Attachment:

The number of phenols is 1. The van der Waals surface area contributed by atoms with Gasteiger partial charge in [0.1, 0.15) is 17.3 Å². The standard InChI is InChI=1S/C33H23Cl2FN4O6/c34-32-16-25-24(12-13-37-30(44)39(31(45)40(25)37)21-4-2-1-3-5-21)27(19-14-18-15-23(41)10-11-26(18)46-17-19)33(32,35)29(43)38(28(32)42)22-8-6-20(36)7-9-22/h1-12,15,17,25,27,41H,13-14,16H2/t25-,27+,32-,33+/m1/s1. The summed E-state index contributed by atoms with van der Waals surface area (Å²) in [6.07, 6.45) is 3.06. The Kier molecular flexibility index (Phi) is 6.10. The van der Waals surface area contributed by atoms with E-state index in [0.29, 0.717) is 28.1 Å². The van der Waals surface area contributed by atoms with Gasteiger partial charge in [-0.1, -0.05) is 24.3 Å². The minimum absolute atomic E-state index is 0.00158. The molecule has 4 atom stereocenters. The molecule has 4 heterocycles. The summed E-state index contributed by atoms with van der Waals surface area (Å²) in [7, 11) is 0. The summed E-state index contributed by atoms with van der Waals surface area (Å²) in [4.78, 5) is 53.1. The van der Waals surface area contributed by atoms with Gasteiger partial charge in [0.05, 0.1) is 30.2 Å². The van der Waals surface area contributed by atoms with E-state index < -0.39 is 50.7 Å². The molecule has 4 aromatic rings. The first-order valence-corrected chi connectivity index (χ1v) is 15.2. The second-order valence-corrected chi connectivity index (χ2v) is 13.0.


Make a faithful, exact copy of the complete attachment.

The number of phenols is 1. The van der Waals surface area contributed by atoms with Gasteiger partial charge in [0.1, 0.15) is 17.3 Å². The standard InChI is InChI=1S/C33H23Cl2FN4O6/c34-32-16-25-24(12-13-37-30(44)39(31(45)40(25)37)21-4-2-1-3-5-21)27(19-14-18-15-23(41)10-11-26(18)46-17-19)33(32,35)29(43)38(28(32)42)22-8-6-20(36)7-9-22/h1-12,15,17,25,27,41H,13-14,16H2/t25-,27+,32-,33+/m1/s1. The summed E-state index contributed by atoms with van der Waals surface area (Å²) in [6.07, 6.45) is 3.06. The Kier molecular flexibility index (Phi) is 6.10. The van der Waals surface area contributed by atoms with E-state index in [0.29, 0.717) is 28.1 Å². The van der Waals surface area contributed by atoms with Gasteiger partial charge in [-0.1, -0.05) is 24.3 Å². The minimum absolute atomic E-state index is 0.00158. The molecule has 4 atom stereocenters. The molecule has 4 heterocycles. The summed E-state index contributed by atoms with van der Waals surface area (Å²) in [7, 11) is 0. The summed E-state index contributed by atoms with van der Waals surface area (Å²) in [4.78, 5) is 53.1. The van der Waals surface area contributed by atoms with Gasteiger partial charge in [0.05, 0.1) is 30.2 Å². The van der Waals surface area contributed by atoms with E-state index < -0.39 is 50.7 Å². The molecule has 4 aromatic rings. The first-order valence-corrected chi connectivity index (χ1v) is 15.2. The second-order valence-corrected chi connectivity index (χ2v) is 13.0.